Culture, Competition & Consequences: Insights From Amazon

It’s been a tough week for Amazon. By the sound of it, though, it has been an even tougher couple of decades for some of Amazon’s employees.

Said Jeff Bezos, founder and CEO, in response to a detailed and scathing critique of white collar practices at the uber-retailer: “…I don’t recognize this Amazon and I very much hope you don’t, either.”

There is something interesting about that statement: it seems to imply a lack of confidence about whether or not his assertion is, in fact, accurate. Do his employees recognize Amazon in the NY Times article? Could this be the culture he has created? Is it possible that he, despite his influence, is oblivious—or worse, shielded—from fully knowing and understanding the full implications of what it means to work at Amazon?

Shortly after the initial article was posted, an Amazon manager (with admittedly only 18 months of experience with the firm) offered his own take down of the allegations. As the bromide goes, “where there is smoke, there’s fire.” And there certainly appears to be ample evidence of questionable workplace practices through Amazon. One profile talks about ambulances on standby outside of a warehouse to deal with (presumably predictable) cases of heatstroke, before finally investing in air conditioning.

At the same time, there are arguments that the tech industry is famous for long hours, and that smaller, intense teams are more productive than larger teams working standard days. And yes, there is some truth in this. Let’s start by challenging an assertion in the Vox article about the best programmers being ten times more productive than average.

The source for this assertion is the book Peopleware, by Tom DeMarco and Timothy Lister. Contrary to the statements in the article, DeMarco and Lister found that sometimes coders DID write ten times as many lines of code. Sometimes they found elegant solutions that enabled them to find the same solution with a tenth of the effort (and a tenth of the code). Worse, they found that the potential range in productivity exists in all of us; we have the capacity to be highly productive—and highly unproductive—on different days and in different circumstances.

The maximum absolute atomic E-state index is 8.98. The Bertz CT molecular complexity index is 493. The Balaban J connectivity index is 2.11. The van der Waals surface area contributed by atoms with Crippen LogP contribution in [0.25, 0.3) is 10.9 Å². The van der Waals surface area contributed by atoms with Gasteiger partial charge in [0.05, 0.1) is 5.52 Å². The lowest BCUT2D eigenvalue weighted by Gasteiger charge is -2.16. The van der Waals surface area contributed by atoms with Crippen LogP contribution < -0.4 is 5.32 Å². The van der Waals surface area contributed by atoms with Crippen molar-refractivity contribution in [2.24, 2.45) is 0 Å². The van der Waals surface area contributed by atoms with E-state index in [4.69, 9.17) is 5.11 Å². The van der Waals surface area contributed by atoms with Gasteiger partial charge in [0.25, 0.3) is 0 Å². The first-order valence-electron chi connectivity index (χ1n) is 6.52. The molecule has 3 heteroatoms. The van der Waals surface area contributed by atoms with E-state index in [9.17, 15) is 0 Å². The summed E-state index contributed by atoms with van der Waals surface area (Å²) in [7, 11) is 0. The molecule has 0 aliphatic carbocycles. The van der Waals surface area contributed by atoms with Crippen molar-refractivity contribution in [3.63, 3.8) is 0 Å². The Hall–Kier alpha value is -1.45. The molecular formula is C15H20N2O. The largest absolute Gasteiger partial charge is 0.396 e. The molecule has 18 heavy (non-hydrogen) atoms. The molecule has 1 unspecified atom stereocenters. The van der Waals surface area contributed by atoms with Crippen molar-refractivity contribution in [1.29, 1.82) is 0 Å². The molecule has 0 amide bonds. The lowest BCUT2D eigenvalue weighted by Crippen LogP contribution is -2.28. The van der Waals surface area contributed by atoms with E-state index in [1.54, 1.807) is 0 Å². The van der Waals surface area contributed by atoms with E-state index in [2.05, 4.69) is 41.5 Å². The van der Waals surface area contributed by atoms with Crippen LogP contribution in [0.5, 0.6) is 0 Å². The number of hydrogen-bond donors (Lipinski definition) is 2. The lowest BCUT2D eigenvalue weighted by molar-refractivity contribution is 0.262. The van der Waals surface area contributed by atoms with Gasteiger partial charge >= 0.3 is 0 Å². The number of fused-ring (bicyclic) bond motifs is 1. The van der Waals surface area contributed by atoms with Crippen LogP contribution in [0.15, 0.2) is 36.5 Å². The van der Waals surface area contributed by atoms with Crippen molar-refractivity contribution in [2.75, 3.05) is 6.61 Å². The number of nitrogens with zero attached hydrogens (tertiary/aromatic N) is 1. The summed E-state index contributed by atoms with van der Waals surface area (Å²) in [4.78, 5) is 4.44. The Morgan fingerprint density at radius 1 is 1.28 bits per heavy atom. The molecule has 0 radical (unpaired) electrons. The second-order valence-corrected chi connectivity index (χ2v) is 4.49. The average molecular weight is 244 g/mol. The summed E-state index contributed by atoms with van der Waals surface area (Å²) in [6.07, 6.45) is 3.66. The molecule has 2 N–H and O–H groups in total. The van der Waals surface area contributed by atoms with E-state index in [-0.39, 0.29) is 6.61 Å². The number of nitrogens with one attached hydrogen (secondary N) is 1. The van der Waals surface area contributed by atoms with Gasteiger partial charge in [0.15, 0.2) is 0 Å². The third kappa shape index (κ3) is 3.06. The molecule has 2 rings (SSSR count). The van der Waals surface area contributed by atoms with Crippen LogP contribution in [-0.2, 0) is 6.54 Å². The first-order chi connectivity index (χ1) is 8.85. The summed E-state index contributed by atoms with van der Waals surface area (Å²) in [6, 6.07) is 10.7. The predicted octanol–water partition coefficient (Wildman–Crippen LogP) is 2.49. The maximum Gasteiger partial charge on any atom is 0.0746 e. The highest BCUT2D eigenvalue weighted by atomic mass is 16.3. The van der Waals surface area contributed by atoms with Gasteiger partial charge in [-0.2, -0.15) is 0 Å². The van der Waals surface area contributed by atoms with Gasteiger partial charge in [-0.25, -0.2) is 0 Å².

So what does all of this mean for Amazon and its theoretical culture of abuse, overwork and intolerance. The reality is that it is probably, at least in part, true. Even Ciubotariu’s defence of Amazon acknowledges a culture that—at least in the past—was pretty toxic. These legacies linger. Managers find modes of operation that work, and with that can opt for shortcuts to performance and ‘motivation,’ particularly if such behaviours were not just accepted but condoned.

In particular, cultures that encourage comparison, competition and an excessive emphasis on perfection run a very real risk of creating inhumane working conditions. I saw this first hand running my own (admittedly much smaller) company, where expectations and standards of quality resulted in a variety of unintended political, performance and personal consequences. In as data-driven an organization as Amazon, the potential for seemingly objective data to be used and manipulated to thwart, undermine and sabotage becomes that much more problematic.

That’s not to say that measurement itself is necessarily bad. It is more a question of what is measured, and how that measurement data is used. Reading the original article, one gets a strong sense that measurement has come to pervade all aspects of Amazon’s corporate existence. Data doesn’t just evaluate the customer experience, it evaluates all experiences.